• Parallel Structure (cont) Which sentences show parallel structure? – Dino does not like to sing, dance, or acting. – Dino does not like singing, dancing, or acting. – The production manager was asked to write his report quickly, accurately, and thoroughly. – The production manager was asked to write his report quickly, accurately, and in a detailed manner. – Aldus was a poor student because he waited until the last minute to study, completed his lab problems carelessly, and lacked motivation. – Aldus was a poor student because he waited until the last minute to study, was always completing his lab problems carelessly, and his motivation was low.
  • Parallel Structure (cont) • How can you correct this sentence? The sales rep expected that she would present her product at the meeting, that there would be time for her to show her slide presentation, and that questions would be asked by prospective buyers.
  • Parallel Structure (cont) • Parallel: – The salesman expected that she would present his product at the meeting, that there would be time for him to show his slide presentation, and that prospective buyers would ask him questions. » Each clause starts with “that” + subject + “would” + verb
  • Parallel Structure (cont) • Lists after a Colon: – Be sure to keep all the elements in a list in the same form. – What’s wrong with this sentence? – The dictionary can be used for these purposes: to find word meanings, pronunciations, correct spellings, and looking up irregular verbs.
  • Parallel Structure (cont) Proofreading strategies for parallel structure: • Skim your paper, pausing at "and" and "or." Check on each side of these words to see if the joined items are parallel. • If you have several items in a list, put them in a column. • Read your writing out loud. Listen to the sound of the items in a list or the items being compared. Do you hear the same kinds of sounds? Do your hear a “rhythm”? – If something breaks that rhythm or repetition of sound, check if it needs to be made parallel.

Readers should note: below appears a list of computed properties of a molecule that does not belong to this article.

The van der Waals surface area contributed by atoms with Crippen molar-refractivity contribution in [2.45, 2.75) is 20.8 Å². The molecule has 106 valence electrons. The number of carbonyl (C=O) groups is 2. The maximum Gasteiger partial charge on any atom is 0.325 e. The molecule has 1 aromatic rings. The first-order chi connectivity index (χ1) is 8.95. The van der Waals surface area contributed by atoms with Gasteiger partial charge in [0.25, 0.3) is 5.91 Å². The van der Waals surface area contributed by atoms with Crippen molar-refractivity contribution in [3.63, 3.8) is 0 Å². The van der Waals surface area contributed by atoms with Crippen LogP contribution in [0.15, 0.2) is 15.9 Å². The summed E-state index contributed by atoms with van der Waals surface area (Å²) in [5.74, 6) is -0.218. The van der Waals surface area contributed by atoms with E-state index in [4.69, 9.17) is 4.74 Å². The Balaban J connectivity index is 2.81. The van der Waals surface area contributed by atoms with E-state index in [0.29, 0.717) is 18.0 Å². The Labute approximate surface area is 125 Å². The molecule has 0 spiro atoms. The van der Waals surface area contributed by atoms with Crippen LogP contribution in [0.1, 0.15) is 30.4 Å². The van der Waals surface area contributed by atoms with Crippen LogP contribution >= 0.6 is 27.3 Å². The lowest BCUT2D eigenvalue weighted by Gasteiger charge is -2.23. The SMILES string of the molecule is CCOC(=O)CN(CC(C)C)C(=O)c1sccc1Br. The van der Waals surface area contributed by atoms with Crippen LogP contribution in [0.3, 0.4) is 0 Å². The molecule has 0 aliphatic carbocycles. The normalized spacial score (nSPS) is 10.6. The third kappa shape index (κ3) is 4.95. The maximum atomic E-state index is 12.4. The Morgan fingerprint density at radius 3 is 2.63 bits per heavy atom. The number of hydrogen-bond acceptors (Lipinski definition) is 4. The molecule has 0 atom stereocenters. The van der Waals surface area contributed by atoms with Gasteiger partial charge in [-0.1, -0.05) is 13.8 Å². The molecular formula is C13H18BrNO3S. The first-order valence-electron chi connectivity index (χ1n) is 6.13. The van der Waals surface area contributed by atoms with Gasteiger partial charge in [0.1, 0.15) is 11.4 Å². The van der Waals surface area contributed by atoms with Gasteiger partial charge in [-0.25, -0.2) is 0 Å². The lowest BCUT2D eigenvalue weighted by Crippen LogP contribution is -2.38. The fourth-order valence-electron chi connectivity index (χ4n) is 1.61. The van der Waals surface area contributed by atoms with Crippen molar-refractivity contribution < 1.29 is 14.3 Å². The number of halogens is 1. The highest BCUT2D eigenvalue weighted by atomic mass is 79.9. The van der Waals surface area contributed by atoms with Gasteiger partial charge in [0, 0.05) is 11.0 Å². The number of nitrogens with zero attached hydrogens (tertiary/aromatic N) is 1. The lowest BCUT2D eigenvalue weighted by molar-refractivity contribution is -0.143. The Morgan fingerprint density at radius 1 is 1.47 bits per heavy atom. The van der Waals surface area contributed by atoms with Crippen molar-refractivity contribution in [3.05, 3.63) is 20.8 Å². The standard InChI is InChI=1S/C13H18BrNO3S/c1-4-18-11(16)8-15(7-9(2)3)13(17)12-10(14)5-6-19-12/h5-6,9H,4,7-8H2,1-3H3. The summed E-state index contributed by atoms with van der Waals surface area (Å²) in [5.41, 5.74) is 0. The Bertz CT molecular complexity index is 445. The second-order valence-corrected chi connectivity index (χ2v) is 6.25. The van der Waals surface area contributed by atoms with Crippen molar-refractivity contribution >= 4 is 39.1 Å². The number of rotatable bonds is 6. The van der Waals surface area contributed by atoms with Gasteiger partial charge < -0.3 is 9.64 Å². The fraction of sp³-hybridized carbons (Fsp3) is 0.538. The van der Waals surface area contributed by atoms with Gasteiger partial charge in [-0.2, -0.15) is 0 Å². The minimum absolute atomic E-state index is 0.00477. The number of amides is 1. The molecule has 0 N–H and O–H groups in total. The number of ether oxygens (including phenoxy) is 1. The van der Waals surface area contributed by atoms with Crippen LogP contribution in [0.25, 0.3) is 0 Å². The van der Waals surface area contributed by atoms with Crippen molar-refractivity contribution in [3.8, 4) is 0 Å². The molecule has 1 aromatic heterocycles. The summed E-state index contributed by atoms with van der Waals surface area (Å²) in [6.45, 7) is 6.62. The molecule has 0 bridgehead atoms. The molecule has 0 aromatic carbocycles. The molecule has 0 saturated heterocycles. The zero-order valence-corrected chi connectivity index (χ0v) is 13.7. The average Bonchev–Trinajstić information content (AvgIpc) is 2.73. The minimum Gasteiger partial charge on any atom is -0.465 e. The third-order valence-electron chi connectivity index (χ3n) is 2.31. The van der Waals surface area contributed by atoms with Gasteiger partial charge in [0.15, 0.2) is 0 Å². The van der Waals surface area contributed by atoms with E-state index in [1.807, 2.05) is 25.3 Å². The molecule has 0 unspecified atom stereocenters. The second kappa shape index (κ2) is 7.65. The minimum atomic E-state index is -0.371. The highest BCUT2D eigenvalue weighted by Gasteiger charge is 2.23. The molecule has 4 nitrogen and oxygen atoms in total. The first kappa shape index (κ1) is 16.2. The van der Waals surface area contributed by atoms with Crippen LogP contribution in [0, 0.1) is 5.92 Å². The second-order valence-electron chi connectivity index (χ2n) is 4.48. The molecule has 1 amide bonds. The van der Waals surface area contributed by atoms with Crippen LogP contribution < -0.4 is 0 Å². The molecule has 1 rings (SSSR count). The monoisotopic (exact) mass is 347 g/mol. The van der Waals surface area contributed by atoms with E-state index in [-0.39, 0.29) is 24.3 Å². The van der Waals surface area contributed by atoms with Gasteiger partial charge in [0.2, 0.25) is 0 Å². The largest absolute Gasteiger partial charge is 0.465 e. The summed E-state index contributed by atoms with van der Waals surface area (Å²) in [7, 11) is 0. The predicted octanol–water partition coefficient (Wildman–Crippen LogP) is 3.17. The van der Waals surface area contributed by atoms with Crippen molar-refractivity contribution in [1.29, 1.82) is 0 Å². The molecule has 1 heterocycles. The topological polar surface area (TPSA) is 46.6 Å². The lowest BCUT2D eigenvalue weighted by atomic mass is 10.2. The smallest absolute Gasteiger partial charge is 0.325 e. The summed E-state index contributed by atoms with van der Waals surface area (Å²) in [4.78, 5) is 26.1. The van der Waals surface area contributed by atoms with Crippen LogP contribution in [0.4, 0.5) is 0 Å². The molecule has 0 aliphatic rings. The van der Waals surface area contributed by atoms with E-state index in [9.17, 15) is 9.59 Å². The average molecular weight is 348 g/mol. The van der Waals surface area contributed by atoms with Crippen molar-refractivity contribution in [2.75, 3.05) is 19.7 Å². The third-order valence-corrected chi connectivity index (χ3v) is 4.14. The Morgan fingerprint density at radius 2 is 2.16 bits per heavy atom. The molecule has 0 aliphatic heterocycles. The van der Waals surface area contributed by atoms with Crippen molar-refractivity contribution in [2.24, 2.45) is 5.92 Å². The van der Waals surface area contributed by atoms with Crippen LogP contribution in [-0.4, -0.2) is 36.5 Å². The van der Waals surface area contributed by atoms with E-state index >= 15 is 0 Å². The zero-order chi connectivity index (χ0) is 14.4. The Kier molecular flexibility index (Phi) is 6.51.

• Passive Voice • Passive Voice: – Indicates what is receiving action not who/what is doing action • Active voice is “normal” for English and is more common – Two clues: • Verb takes form of “to be” + past tense transitive verb • “by” phrase (optional) – Examples: • The cat was brushed by Johanna. – Active: Johanna brushed the cat. • Mistakes were made by the government. – Active: The government made mistakes. • Mistakes were made. – Someone made mistakes. – Not “wrong” per se, but does affect sentence and paragraph clarity and unity
  • Passive Voice (cont) • Why and how might you revise the following sentence? The decision that was reached by the committee was to postpone the vote.
  • Passive Voice (cont) • Suggested revisions: – Better: The committee reached the decision to postpone the vote. – Best: The committee decided to postpone the vote.
  • Passive Voice (cont) • Would you revise the following sentences? Why or why not? – The disk drive of the computer was damaged by the electrical surge. – Michael was robbed in the park last night. – Those books were purchased especially for tomorrow’s lecture.
  • The End